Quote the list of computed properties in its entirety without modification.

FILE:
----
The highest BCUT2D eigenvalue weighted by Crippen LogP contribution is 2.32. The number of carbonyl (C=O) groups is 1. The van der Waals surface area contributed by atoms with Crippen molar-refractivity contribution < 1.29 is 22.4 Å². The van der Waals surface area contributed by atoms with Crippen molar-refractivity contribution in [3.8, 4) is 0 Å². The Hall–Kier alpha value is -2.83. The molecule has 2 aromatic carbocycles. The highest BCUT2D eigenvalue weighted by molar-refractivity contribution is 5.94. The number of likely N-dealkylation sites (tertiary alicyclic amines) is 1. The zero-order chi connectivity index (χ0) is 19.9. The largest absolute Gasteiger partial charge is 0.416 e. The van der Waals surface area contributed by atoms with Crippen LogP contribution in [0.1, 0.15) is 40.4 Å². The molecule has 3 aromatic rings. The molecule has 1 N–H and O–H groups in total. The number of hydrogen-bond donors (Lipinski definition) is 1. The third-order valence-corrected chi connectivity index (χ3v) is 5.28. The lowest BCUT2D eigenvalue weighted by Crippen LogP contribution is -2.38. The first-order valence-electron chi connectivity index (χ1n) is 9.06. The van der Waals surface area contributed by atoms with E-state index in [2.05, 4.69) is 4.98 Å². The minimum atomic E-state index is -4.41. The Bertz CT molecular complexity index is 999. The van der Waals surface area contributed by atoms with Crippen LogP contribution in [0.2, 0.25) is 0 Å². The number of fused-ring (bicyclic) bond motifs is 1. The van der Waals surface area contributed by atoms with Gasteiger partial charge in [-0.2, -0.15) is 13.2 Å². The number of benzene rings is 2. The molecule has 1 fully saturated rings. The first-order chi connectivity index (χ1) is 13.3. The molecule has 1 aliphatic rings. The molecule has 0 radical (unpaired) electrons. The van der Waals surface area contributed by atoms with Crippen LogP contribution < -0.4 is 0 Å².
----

The highest BCUT2D eigenvalue weighted by Crippen LogP contribution is 2.32. The number of carbonyl (C=O) groups is 1. The van der Waals surface area contributed by atoms with Crippen molar-refractivity contribution < 1.29 is 22.4 Å². The van der Waals surface area contributed by atoms with Crippen molar-refractivity contribution in [3.8, 4) is 0 Å². The Hall–Kier alpha value is -2.83. The molecule has 2 aromatic carbocycles. The highest BCUT2D eigenvalue weighted by molar-refractivity contribution is 5.94. The number of likely N-dealkylation sites (tertiary alicyclic amines) is 1. The zero-order chi connectivity index (χ0) is 19.9. The largest absolute Gasteiger partial charge is 0.416 e. The van der Waals surface area contributed by atoms with Crippen LogP contribution in [0.1, 0.15) is 40.4 Å². The molecule has 3 aromatic rings. The molecule has 1 N–H and O–H groups in total. The number of hydrogen-bond donors (Lipinski definition) is 1. The third-order valence-corrected chi connectivity index (χ3v) is 5.28. The lowest BCUT2D eigenvalue weighted by Crippen LogP contribution is -2.38. The first-order valence-electron chi connectivity index (χ1n) is 9.06. The van der Waals surface area contributed by atoms with E-state index in [2.05, 4.69) is 4.98 Å². The minimum atomic E-state index is -4.41. The Bertz CT molecular complexity index is 999. The van der Waals surface area contributed by atoms with Crippen LogP contribution in [0.2, 0.25) is 0 Å². The number of fused-ring (bicyclic) bond motifs is 1. The van der Waals surface area contributed by atoms with Gasteiger partial charge in [-0.2, -0.15) is 13.2 Å². The number of benzene rings is 2. The molecule has 1 fully saturated rings. The first-order chi connectivity index (χ1) is 13.3. The molecule has 1 aliphatic rings. The molecule has 0 radical (unpaired) electrons. The van der Waals surface area contributed by atoms with Crippen LogP contribution < -0.4 is 0 Å².